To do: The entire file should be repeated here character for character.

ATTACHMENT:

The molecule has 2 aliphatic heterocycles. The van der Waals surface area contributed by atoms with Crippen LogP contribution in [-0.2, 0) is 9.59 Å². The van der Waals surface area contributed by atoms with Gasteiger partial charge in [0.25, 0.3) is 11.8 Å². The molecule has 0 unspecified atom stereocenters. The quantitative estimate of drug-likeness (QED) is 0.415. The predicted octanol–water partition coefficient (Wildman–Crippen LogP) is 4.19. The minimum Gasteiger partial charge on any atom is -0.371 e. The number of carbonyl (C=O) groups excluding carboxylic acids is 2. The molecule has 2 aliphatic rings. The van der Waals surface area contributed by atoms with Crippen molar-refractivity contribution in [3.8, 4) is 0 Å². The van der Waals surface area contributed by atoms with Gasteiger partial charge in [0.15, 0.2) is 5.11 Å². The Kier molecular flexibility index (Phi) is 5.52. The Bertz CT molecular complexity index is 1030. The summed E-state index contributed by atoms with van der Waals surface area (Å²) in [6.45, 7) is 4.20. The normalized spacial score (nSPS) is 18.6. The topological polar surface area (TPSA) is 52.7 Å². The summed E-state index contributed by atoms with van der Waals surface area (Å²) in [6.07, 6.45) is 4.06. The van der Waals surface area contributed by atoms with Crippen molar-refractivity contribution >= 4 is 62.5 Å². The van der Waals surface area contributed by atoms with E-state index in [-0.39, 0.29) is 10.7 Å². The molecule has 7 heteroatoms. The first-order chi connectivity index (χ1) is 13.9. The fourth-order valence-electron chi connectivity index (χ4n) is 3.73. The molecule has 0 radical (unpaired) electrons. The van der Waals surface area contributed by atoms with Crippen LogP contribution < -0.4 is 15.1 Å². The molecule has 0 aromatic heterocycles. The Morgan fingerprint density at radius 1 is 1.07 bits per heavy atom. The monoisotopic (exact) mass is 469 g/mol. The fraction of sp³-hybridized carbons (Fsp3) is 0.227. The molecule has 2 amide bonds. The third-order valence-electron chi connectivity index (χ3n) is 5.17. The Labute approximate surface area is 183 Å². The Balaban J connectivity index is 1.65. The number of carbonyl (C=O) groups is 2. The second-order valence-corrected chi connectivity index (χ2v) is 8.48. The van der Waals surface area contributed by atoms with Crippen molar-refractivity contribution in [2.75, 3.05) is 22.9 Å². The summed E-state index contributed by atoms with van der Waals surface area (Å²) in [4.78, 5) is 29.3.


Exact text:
The molecule has 2 aliphatic heterocycles. The van der Waals surface area contributed by atoms with Crippen LogP contribution in [-0.2, 0) is 9.59 Å². The van der Waals surface area contributed by atoms with Gasteiger partial charge in [0.25, 0.3) is 11.8 Å². The molecule has 0 unspecified atom stereocenters. The quantitative estimate of drug-likeness (QED) is 0.415. The predicted octanol–water partition coefficient (Wildman–Crippen LogP) is 4.19. The minimum Gasteiger partial charge on any atom is -0.371 e. The number of carbonyl (C=O) groups excluding carboxylic acids is 2. The molecule has 2 aliphatic rings. The van der Waals surface area contributed by atoms with Crippen molar-refractivity contribution in [3.8, 4) is 0 Å². The van der Waals surface area contributed by atoms with Gasteiger partial charge in [0.15, 0.2) is 5.11 Å². The Kier molecular flexibility index (Phi) is 5.52. The Bertz CT molecular complexity index is 1030. The summed E-state index contributed by atoms with van der Waals surface area (Å²) in [6.45, 7) is 4.20. The normalized spacial score (nSPS) is 18.6. The topological polar surface area (TPSA) is 52.7 Å². The summed E-state index contributed by atoms with van der Waals surface area (Å²) in [6.07, 6.45) is 4.06. The van der Waals surface area contributed by atoms with Crippen molar-refractivity contribution >= 4 is 62.5 Å². The van der Waals surface area contributed by atoms with E-state index in [-0.39, 0.29) is 10.7 Å². The molecule has 7 heteroatoms. The first-order chi connectivity index (χ1) is 13.9. The fourth-order valence-electron chi connectivity index (χ4n) is 3.73. The molecule has 0 radical (unpaired) electrons. The van der Waals surface area contributed by atoms with Crippen LogP contribution < -0.4 is 15.1 Å². The molecule has 0 aromatic heterocycles. The Morgan fingerprint density at radius 1 is 1.07 bits per heavy atom. The monoisotopic (exact) mass is 469 g/mol. The fraction of sp³-hybridized carbons (Fsp3) is 0.227. The molecule has 2 amide bonds. The third-order valence-electron chi connectivity index (χ3n) is 5.17. The Labute approximate surface area is 183 Å². The Balaban J connectivity index is 1.65. The number of carbonyl (C=O) groups is 2. The second-order valence-corrected chi connectivity index (χ2v) is 8.48. The van der Waals surface area contributed by atoms with Crippen molar-refractivity contribution in [2.75, 3.05) is 22.9 Å². The summed E-state index contributed by atoms with van der Waals surface area (Å²) in [4.78, 5) is 29.3.